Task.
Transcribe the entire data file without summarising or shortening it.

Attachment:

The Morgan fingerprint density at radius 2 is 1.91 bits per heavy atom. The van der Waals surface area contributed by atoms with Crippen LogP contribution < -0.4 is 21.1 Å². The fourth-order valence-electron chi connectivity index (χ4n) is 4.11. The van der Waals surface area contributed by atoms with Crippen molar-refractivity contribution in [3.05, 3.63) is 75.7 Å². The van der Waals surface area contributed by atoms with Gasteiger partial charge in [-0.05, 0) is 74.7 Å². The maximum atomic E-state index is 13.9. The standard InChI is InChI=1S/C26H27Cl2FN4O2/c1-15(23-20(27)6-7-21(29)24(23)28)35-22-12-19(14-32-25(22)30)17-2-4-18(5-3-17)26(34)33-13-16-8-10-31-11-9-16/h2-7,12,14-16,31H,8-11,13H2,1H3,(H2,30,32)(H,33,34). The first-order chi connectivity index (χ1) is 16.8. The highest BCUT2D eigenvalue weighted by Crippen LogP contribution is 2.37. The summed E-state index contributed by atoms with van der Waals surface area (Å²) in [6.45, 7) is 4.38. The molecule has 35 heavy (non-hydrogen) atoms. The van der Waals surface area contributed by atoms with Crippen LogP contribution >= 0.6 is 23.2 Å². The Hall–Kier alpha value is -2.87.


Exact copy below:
The Morgan fingerprint density at radius 2 is 1.91 bits per heavy atom. The van der Waals surface area contributed by atoms with Crippen LogP contribution < -0.4 is 21.1 Å². The fourth-order valence-electron chi connectivity index (χ4n) is 4.11. The van der Waals surface area contributed by atoms with Crippen molar-refractivity contribution in [3.05, 3.63) is 75.7 Å². The van der Waals surface area contributed by atoms with Gasteiger partial charge in [-0.05, 0) is 74.7 Å². The maximum atomic E-state index is 13.9. The standard InChI is InChI=1S/C26H27Cl2FN4O2/c1-15(23-20(27)6-7-21(29)24(23)28)35-22-12-19(14-32-25(22)30)17-2-4-18(5-3-17)26(34)33-13-16-8-10-31-11-9-16/h2-7,12,14-16,31H,8-11,13H2,1H3,(H2,30,32)(H,33,34). The first-order chi connectivity index (χ1) is 16.8. The highest BCUT2D eigenvalue weighted by Crippen LogP contribution is 2.37. The summed E-state index contributed by atoms with van der Waals surface area (Å²) in [6.45, 7) is 4.38. The molecule has 35 heavy (non-hydrogen) atoms. The van der Waals surface area contributed by atoms with Crippen LogP contribution >= 0.6 is 23.2 Å². The Hall–Kier alpha value is -2.87.